Eggs, scallions, oil, and rice — this is the simplest form of classic Chinese take-out rice. But like many simple recipes — roast chicken, macaroni and cheese, and omelets — simple doesn’t mean easy. Transforming a handful of ingredients into something next level takes a little bit of technique, especially when you don’t have the same gadgets as a restaurant. So is it possible to get restaurant-quality results without the restaurant equipment? Here are some ways to up your fried rice game.
Why A Wok?
What makes fried rice so unique in flavor and texture is the equipment used to cook the dish. A wok pan and a wok stove. The wok pan has a round bottom and high sides. This concave shape distributes heat more evenly than your traditional frying pan. A wok’s thin metal design allows the food to get hot fast and it’s able to withstand high heat, thus giving the food a wonderful toasted flavor.
It’s not just the pan that’s special, the wok stove is unique. A wok stove has special burner where the flame licks the bottom of the pan. Woks need consistently high levels of heat and some stove top modifiers help the wok rest on the burner better, but it’s not the same as the restaurant kitchen stoves with roaring hot flame. Despite the disadvantage, here are some tips to make this dish at home!
Fresh Is Best
Even though there is a serious disadvantage to not having Chinese restaurant equipment, there are still ways to make on-par fried rice. The first way is to use fresh rice. Yes, the myth goes that day-old rice is better to stir fry, but in fact, freshly steamed rice is better for texture. The refrigerated rice’s texture changed. When chilled, the moisture gets pulled out of the rice and onto the exterior of the rice grain, meaning it clumps easier. Worse yet, old rice needs more moisture, so you’ll have to use more liquid and sauce, resulting in soupy, not crispy, fried rice.
Steam This Way
If you want a superb texture, you can opt for steaming your rice. Many Chinese recipes call for rice cooked in a bamboo steamer, but if you don’t have a bamboo steamer, don’t worry. After par-boiling the rice for a few minutes, you pour the rice into a fine mesh strainer, dot some crevices and holes into the rice, cover with foil, press a pot lid over the foil-sealed strainer, and steam over a pot of boiling water until completely cooked. This diffused way of cooking rice gives the rice moisture without it becoming mushy.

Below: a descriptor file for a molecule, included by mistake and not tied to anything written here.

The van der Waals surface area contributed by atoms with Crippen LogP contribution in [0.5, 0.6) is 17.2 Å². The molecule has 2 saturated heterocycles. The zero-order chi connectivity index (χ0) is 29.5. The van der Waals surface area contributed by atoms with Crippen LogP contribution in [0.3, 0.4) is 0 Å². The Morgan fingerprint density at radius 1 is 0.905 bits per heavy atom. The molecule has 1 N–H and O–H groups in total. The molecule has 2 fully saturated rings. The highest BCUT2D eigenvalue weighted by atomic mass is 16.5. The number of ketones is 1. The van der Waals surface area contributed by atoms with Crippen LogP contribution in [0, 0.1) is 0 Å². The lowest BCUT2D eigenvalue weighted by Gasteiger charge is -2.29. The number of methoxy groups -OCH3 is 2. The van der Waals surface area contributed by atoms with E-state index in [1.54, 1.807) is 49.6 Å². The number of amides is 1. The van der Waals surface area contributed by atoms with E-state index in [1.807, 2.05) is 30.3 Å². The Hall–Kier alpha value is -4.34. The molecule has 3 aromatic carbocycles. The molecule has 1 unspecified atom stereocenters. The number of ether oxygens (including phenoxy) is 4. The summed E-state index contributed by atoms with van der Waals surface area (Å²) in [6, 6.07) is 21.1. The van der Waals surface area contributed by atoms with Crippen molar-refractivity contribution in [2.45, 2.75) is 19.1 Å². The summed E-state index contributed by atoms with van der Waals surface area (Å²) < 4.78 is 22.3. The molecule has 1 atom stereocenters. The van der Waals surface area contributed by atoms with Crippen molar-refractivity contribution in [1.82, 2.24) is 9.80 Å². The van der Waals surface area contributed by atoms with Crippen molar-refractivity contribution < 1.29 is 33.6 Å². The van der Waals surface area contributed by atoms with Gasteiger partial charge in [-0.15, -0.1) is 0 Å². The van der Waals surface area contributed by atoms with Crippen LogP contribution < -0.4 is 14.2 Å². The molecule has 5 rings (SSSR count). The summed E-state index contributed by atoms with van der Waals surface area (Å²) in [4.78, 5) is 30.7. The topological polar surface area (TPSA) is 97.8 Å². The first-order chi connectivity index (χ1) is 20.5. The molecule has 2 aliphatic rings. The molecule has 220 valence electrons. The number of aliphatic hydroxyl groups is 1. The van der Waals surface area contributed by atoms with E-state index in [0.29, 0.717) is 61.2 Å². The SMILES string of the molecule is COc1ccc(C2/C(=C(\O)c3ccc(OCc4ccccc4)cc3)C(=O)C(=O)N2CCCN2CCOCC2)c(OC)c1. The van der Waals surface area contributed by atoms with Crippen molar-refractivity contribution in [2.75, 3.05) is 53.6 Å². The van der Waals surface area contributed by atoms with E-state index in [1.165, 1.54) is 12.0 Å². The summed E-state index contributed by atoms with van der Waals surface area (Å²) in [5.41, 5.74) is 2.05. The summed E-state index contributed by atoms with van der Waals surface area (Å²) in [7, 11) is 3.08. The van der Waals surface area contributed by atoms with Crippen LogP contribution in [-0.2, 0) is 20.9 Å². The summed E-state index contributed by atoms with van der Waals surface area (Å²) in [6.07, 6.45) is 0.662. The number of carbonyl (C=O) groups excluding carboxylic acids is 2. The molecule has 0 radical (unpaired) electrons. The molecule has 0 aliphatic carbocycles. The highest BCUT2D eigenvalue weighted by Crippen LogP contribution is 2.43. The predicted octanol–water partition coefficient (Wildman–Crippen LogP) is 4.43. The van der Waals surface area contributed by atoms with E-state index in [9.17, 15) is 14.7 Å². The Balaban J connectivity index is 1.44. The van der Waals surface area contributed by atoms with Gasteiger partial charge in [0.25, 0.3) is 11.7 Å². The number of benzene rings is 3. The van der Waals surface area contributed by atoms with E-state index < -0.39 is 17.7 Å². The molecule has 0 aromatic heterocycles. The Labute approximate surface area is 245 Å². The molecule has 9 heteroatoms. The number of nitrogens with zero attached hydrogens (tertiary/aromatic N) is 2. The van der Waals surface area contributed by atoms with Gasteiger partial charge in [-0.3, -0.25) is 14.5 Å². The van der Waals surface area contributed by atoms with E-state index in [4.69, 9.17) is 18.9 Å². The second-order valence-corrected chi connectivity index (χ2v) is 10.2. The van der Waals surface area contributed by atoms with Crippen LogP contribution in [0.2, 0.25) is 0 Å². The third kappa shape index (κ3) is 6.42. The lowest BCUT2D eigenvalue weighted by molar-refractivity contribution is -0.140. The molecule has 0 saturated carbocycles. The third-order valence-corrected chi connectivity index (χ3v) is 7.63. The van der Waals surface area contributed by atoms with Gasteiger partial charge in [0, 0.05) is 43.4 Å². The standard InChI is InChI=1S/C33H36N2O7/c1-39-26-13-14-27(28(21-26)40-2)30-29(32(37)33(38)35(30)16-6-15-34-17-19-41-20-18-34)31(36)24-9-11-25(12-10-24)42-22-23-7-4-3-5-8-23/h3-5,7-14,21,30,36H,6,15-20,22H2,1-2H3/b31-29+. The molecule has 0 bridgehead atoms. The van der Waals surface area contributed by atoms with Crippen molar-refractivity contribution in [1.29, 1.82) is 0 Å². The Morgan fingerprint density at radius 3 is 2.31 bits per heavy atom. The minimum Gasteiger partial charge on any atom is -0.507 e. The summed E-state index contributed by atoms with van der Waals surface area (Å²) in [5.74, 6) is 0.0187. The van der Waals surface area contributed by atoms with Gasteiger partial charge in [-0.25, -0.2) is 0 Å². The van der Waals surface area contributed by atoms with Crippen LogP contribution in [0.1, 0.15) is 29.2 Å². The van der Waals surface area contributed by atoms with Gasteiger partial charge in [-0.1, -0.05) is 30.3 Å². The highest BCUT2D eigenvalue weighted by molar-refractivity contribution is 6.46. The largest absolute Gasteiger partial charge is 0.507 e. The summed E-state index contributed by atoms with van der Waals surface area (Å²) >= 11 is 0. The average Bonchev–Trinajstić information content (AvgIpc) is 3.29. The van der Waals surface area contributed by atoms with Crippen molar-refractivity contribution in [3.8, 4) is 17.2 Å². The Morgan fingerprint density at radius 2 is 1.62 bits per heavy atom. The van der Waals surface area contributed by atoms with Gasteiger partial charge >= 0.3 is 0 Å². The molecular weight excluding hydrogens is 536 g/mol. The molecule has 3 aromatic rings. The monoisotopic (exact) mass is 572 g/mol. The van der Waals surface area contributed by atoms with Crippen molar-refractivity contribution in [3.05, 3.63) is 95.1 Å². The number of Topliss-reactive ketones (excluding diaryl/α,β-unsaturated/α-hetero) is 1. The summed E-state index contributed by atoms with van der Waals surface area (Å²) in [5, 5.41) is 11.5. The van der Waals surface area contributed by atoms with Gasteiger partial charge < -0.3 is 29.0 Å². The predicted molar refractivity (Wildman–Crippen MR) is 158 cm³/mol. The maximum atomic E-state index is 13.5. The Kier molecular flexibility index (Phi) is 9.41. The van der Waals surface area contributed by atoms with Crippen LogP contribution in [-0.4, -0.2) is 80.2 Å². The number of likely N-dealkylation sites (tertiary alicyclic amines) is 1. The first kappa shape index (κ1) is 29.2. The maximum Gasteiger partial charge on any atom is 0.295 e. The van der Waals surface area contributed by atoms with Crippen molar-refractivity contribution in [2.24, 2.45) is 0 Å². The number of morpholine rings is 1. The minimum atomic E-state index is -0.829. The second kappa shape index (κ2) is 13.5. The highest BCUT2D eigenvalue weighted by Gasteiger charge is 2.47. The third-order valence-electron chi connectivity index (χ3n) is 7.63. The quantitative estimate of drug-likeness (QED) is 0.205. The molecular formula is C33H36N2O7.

Give The Eggs A Break
For good stir-fried scrambled eggs, whisk eggs with salt and let them rest in a bowl for ten minutes before cooking. The rest allows the salt to denature the egg proteins making for long, delicate, and thin strands of eggs (not the hard clumpy ones you’d get if you cracked an egg straight into the pan).
Cook It In Cast Iron
Without a wok, the next best crispy-making pan would be a cast iron skillet. Though it has uneven cooking and heat spots, its ability to crust up and brown food is far superior to your run-of-the-mill nonstick pan. When you use a cast iron skillet, make sure it is well-greased, or your meal will be forever married to the interior of your pan.
Be Very Prepared
Like with stir fries, everything should be prepped and ready to go. Nothing chopped last minute! Everything comes together very quickly. The order of operations is simple: oil, then egg, then rice. You want to mix these two ingredients, letting them get toasty, but not burnt, use a spatula to flip and mix everything around. Then you add soy sauce and scallions, cooking until the liquid evaporates and the scallions are slightly softened for about three minutes.
With these simple tweaks, you’ll be able to make fried rice that is beyond any homemade recipe you’ve tried before. And don’t be limited by simple scallions and eggs, you can change it up with an array of proteins, vegetables, and spices.SKM: below-content placeholder